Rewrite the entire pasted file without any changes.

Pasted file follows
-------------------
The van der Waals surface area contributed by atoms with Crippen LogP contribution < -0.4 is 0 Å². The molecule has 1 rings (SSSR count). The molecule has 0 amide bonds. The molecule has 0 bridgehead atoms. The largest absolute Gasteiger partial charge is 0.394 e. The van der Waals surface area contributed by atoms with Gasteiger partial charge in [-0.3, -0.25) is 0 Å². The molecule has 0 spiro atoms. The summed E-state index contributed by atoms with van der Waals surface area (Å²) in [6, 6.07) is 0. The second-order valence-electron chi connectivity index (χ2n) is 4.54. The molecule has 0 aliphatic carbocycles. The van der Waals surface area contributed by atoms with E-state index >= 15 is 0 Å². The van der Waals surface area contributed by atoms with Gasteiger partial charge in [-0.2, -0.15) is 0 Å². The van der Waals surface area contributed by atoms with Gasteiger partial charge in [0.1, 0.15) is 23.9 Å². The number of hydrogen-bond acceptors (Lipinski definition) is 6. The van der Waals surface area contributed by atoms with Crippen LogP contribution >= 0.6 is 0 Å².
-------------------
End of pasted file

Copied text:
The van der Waals surface area contributed by atoms with Crippen LogP contribution < -0.4 is 0 Å². The molecule has 1 rings (SSSR count). The molecule has 0 amide bonds. The molecule has 0 bridgehead atoms. The largest absolute Gasteiger partial charge is 0.394 e. The van der Waals surface area contributed by atoms with Gasteiger partial charge in [-0.3, -0.25) is 0 Å². The molecule has 0 spiro atoms. The summed E-state index contributed by atoms with van der Waals surface area (Å²) in [6, 6.07) is 0. The second-order valence-electron chi connectivity index (χ2n) is 4.54. The molecule has 0 aliphatic carbocycles. The van der Waals surface area contributed by atoms with E-state index >= 15 is 0 Å². The van der Waals surface area contributed by atoms with Gasteiger partial charge in [-0.2, -0.15) is 0 Å². The van der Waals surface area contributed by atoms with Gasteiger partial charge in [0.1, 0.15) is 23.9 Å². The number of hydrogen-bond acceptors (Lipinski definition) is 6. The van der Waals surface area contributed by atoms with Crippen LogP contribution >= 0.6 is 0 Å².